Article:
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Texas Instruments Addresses How the Unconnected will Get Connected with Ultra Low Cost Handsets

Nov 30, 2005

SAN DIEGO (November 30, 2005) - Handset makers, semiconductor manufacturers, operators, and other key players in the wireless industry have important roles to play in bringing low-cost mobile telephony to emerging markets, according to Dr. Bill Krenik, manager of advanced wireless architectures for Texas Instruments' Wireless Terminals Business Unit. Addressing leaders in the worldwide mobile handset industry during his morning keynote address today at the World Handset Forum in San Diego, Calif., Dr. Krenik emphasized that while the next billion wireless subscribers are likely to come from emerging economies, the significance of the low cost market goes well beyond economics and into the humanitarian realm.
"With the advent of ultra low-cost GSM phones at the sub-$40 (USD) wholesale cost, we are finally able to bring mobile communications to economically disadvantaged regions of the world," noted Dr. Krenik. "The GSM Association's 'Connecting the Unconnected' program is playing a leadership role in serving developing nations in Asia, Africa, Latin America and South America."
In the roughly 20 years since wireless technology has become widely available, mobile phones have become an essential part of the fabric of everyday life in many parts of the world. Yet despite the fact that mobile telephony has become ubiquitous in Western countries and parts of Asia, hundreds of millions of people across the globe have never used a mobile phone.
"As the wireless industry continues to decrease the cost of bringing mobile telephony to these underserved regions, we will see great improvements in commerce, social interaction, and even safety," said Dr. Krenik.
Already, TI and other major wireless players including leading handset manufacturers and operators have helped to decrease the total cost of a voice-only handset to around U.S. $40. The next plateau, the even more affordable $30 voice-only mobile phone, is just ahead. Dr. Krenik explained that in order to achieve economies of scale with ultra-low-cost handsets, silicon electronics integration is critical because silicon cost is a major factor in a phone's overall cost.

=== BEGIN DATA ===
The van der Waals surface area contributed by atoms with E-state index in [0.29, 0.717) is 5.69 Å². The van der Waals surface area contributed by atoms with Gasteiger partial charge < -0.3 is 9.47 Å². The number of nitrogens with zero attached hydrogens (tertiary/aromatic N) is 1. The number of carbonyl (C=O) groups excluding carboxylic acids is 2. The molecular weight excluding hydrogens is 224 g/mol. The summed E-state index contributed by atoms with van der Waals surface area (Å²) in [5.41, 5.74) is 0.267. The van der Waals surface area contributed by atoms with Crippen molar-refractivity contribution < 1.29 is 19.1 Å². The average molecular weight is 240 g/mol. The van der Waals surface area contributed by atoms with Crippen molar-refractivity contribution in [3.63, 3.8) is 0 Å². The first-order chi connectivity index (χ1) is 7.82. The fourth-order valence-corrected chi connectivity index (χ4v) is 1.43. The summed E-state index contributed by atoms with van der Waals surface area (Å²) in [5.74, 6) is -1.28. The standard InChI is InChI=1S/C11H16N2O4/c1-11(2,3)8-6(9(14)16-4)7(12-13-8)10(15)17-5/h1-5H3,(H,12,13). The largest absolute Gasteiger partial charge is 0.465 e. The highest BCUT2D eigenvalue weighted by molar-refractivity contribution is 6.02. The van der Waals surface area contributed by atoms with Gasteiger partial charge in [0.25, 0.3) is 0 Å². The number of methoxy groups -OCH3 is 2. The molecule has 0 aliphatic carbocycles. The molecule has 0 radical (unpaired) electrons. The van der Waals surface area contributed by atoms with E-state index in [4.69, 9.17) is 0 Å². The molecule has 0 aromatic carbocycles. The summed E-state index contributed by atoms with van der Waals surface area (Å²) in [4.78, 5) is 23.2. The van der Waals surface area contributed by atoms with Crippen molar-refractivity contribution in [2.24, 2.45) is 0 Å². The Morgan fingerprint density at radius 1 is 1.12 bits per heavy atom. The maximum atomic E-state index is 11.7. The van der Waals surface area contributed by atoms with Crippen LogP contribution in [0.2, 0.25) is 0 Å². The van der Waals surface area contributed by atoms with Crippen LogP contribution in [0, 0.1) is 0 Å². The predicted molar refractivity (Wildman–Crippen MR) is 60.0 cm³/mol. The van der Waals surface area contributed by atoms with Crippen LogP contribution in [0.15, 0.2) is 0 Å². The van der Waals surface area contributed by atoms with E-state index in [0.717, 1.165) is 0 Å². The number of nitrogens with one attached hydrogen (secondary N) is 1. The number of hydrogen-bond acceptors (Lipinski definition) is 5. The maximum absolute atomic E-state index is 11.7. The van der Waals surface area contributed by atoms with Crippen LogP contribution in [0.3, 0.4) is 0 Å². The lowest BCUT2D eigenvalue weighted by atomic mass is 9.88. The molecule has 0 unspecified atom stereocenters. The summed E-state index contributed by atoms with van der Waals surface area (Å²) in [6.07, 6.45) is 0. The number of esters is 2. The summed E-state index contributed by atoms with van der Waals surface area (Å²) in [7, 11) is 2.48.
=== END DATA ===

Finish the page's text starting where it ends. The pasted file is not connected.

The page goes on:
Texas Instruments is investing heavily in silicon integration, notably in its digital RF processor technology and in aggressive deep sub-micron node scaling. TI's DRPTM technology approach integrates mobile phone components onto a single chip, leading to lower priced handsets. The company's process node evolution has chips sampling at the 65 nanometer process node.
In closing his remarks, Dr. Krenik pointed out that the DRP single chip integration technology leveraged for ultra-low-cost phones is finding its way into other types of mobile phones as well, including those with GPS, WLAN, Bluetooth, and mobile TV capabilities. He noted that DRP will also find more use in the cellular space in additional EDGE and UMTS/WCDMA applications.
To view Dr. Krenik's presentation, see: focus.ti.com/pdfs/wtbu/ti_ultralowcosthandsets.pdf

About Dr. Krenik

Bill Krenik is a critical member of TI's wireless business, helping to shape Texas Instruments' future in the wireless marketplace. As Wireless Advanced Architectures Manager, Dr. Krenik manages TI's advanced wireless research team and studies wireless technologies and system architectures to determine what impact they will have on future wireless communications. He also helps launch advanced wireless product developments to support future TI wireless business growth. Dr. Krenik has been employed by TI since 1984. 

Dr. Krenik received a PhD in electrical engineering at the University of Texas, Dallas. He also received a master's degree in electrical engineering at Southern Methodist University and a bachelor's degree in electrical engineering from the University of Minnesota.

Dr. Krenik was elected a Fellow of the Institute of Electrical and Electronics Engineers in 2005. He is a registered professional engineer in the state of Texas and holds 38 U.S. patents.